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Displaying items by tag: Jenny Egan

Eoin Rheinisch made a good start in the K1 qualification round at the Canoe Slalom World Cup in Slovenia.
The Kildare native - who is recovering from a shoulder operation - finished 10th in the heats, qualifying for yesterday's semi-finals where he finished in 28th place.
The Irish Times reports that he described the performance as encouraging.
“I enjoyed myself today and that was my goal,” he said.
In other action from Slovenia, Hannah Craig failed make the semi-final in the women’s K1, while Patrick Hynes and Ciaran Heurteau missed out in the men’s K1.
Meanwhile in Serbia, Salmon Leap's Jenny Egan set a new Irish women's record of 1m 55.9 sec in the 500m semis at the European Sprint Canoe Championships in Belgrade, the Evening Herald reports.
She went on to finish ninth in both the 5,000m final annd 200m B final.
Fellow Salmon Leap member Barry Watkins placed fourth in the 500m B final and eighth in the 1,000m B final.

Eoin Rheinisch made a good start in the K1 qualification round at the Canoe Slalom World Cup in Slovenia.

The Kildare native - who is recovering from a shoulder operation - finished 10th in the heats, qualifying for yesterday's semi-finals where he finished in 28th place.

The Irish Times reports that he described the performance as encouraging. 

“I enjoyed myself today and that was my goal,” he said.

In other action from Slovenia, Hannah Craig failed make the semi-final in the women’s K1, while Patrick Hynes and Ciaran Heurteau missed out in the men’s K1.

Meanwhile in Serbia, Salmon Leap's Jenny Egan set a new Irish women's record of 1m 55.9 sec in the 500m semis at the European Sprint Canoe Championships in Belgrade, the Evening Herald reports.

She went on to finish ninth in both the 5,000m final annd 200m B final.

Fellow Salmon Leap member Barry Watkins placed fourth in the 500m B final and eighth in the 1,000m B final.

Published in Canoeing
Leading Irish canoeist and Kildare native, Jenny Egan has become the first canoeist to be awarded The Irish Times/Irish Sports Council 'Sportswoman of the Month' award for May, following her impressive performance in taking a silver medal in the 5,000m sprint canoe K1 at the World Cup event in the Czech Republic last month.

A member of the renowned Salmon Leap club in Leixlip, Jenny's path to success was evident at an early stage with her performances at junior level placing 15th and 5th in successive years, and then claiming a silver medal at the 2005 World Junior Marathon Championships in Perth, Australia. Since entering the senior ranks in 2006, Jenny has made steady and encouraging progress, gaining her first medal with a bronze at the British Senior National Marathon Championship and achieving a ranking of 15th in Europe in the Under-23 category in her first year.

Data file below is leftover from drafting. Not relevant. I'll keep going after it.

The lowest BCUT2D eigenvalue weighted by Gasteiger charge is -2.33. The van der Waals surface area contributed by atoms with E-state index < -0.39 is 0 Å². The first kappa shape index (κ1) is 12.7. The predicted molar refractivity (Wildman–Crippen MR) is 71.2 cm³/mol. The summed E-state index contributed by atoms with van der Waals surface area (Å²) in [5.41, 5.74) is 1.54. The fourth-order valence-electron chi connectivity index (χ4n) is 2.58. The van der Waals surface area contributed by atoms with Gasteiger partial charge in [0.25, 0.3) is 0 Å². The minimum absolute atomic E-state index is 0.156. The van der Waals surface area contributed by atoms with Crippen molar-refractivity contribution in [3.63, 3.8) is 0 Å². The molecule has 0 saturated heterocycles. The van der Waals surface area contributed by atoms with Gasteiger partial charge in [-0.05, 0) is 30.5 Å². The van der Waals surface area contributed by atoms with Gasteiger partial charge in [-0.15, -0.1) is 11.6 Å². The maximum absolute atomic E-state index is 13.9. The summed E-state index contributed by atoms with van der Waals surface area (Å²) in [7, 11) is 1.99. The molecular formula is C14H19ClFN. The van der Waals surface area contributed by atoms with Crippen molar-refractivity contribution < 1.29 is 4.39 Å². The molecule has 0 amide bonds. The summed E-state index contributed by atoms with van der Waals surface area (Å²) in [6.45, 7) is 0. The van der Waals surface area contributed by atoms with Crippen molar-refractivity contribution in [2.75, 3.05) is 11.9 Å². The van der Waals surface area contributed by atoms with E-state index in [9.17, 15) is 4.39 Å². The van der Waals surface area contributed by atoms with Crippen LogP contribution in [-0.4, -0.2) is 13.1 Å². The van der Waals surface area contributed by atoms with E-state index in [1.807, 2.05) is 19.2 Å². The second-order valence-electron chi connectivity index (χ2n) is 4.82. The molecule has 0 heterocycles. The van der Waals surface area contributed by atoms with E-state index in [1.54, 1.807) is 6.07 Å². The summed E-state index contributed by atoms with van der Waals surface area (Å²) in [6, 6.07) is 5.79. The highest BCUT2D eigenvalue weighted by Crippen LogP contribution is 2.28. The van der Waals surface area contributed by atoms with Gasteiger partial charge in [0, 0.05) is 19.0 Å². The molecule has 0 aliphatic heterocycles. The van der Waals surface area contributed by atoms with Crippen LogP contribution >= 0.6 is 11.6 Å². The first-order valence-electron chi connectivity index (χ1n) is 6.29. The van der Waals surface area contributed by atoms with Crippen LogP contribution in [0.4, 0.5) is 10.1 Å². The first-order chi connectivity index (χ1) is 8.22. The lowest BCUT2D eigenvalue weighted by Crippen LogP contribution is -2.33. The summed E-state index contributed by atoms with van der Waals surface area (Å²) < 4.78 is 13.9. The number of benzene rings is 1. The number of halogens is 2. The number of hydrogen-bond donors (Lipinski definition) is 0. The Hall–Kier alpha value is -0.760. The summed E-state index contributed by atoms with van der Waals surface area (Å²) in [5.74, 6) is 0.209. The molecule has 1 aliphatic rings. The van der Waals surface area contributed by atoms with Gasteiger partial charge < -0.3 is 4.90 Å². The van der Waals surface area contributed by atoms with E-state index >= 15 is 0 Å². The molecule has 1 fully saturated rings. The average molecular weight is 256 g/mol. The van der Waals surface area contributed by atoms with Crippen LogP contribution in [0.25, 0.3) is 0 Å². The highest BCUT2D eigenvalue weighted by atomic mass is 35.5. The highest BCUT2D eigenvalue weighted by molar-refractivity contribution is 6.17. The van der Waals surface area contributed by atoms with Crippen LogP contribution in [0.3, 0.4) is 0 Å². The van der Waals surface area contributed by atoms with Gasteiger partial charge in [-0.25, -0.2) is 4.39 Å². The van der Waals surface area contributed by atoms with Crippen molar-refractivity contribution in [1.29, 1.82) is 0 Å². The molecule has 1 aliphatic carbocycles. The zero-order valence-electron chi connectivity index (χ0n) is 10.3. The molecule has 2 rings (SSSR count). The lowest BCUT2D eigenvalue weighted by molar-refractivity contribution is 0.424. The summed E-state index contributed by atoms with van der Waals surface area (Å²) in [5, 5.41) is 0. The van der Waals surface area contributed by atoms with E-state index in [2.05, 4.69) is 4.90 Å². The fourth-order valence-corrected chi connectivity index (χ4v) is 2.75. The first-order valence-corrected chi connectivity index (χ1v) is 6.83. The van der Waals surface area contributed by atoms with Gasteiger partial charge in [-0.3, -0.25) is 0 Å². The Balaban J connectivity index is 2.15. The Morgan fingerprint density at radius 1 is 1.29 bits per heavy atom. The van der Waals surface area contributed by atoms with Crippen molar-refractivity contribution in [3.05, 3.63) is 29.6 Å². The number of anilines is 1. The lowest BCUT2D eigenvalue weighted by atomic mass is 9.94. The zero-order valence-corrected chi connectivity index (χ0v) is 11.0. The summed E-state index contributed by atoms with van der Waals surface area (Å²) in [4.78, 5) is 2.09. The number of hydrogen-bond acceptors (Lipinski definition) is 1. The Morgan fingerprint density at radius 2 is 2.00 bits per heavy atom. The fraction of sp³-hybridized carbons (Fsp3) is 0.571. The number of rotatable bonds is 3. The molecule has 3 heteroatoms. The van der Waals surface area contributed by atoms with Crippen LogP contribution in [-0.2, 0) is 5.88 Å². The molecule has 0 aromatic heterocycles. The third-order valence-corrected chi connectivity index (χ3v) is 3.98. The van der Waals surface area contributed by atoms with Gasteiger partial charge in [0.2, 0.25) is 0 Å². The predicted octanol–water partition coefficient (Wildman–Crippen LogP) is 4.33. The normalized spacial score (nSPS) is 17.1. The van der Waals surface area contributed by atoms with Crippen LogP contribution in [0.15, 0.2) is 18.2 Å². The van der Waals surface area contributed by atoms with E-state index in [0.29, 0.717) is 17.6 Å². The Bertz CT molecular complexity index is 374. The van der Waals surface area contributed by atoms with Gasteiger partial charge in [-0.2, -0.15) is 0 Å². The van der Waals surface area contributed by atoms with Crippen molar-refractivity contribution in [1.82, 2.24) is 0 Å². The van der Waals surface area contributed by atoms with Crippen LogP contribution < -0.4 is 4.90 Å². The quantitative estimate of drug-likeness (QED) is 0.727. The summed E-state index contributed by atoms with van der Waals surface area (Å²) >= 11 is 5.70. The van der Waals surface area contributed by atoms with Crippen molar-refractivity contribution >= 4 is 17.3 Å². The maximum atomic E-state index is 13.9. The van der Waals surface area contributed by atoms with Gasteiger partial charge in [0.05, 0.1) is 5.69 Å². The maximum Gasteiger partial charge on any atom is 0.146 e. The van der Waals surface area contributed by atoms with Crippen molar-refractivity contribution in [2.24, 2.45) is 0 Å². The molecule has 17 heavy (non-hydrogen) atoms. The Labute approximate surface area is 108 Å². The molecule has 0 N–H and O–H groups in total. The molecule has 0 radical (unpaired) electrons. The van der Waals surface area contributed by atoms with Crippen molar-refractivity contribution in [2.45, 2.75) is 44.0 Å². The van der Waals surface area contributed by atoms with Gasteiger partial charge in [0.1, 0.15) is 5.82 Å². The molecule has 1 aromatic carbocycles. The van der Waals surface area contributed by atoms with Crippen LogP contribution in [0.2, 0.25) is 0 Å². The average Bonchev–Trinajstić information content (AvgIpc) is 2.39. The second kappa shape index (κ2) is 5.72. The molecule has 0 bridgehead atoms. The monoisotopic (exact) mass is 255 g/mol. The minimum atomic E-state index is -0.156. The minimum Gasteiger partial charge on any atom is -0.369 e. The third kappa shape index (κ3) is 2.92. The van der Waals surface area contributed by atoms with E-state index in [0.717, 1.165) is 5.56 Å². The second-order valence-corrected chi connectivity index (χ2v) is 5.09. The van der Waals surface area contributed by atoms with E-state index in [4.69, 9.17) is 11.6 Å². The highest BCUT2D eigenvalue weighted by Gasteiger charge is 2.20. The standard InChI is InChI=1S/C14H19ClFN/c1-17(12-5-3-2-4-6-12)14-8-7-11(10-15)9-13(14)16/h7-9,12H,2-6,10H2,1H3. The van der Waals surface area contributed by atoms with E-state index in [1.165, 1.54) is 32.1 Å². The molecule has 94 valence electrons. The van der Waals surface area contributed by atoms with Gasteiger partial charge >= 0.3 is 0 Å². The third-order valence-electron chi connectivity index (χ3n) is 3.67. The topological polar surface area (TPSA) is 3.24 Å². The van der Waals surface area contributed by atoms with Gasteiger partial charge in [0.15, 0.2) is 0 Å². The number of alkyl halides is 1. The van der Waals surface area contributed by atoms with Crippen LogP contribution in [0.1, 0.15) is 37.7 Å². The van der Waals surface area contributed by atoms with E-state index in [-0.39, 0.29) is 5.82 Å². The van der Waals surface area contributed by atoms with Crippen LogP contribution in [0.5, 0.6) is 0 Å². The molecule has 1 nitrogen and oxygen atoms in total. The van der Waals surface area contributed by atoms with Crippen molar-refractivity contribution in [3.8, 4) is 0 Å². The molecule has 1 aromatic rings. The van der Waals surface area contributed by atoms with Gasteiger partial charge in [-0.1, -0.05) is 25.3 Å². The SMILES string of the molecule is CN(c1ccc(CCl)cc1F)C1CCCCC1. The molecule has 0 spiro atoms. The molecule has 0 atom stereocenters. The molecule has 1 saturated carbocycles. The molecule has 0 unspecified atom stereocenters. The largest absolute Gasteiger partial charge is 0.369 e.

Her big breakthrough came last year at the Senior Sprint Canoe World Cup in Szeged, Hungary where she took silver in the 5,000m becoming the first Irish female sprint canoeist to win a medal of any colour, and only missed out on gold by just six seconds to winner, Renata Csay of Hungary.

Jenny's strong performances so far this year, saw her take a silver medal at the World Cup 2 race in the Czech Rep. The 5000m event is one of the most popular of all in championships. This was no exception; quickly a group of 5 girls broke from the field headed by Lani Belcher, Great Britain, Jenny Egan, Anna Adamova, Czech Republic and Kristina Zur of the USA. The Austrian, Anna Lehaci, could not keep up with the pace. So it was a four person fight for the medals. However, due to a miscalculation the bell for the final lap was sounded early confusing the athletes leading the race. Eventually all the athletes completed the full distance with Lani Belcher (GBR) sprinting to the Gold medal. Due to the confusion two silver medals were given to Adamova and Egan with Bronze going to Zur.

With Jenny's medal tally on the international canoeing circuit beginning to rack up, it is only a matter of time before she makes the biggest leap on the podium to gold medal position with the support of her family, especially her brother and former canoeing international Peter. The DCU sports science graduate joins, jockey Nina Carberry, Irish Irish female rugby captain Fiona Coghlan, golfing twins Lisa and Leona Maguire and cross country runner Fionnuala Britton in the race for the overall accolade of The Irish Times/Irish Sports Council Sportswoman of the Year 2011.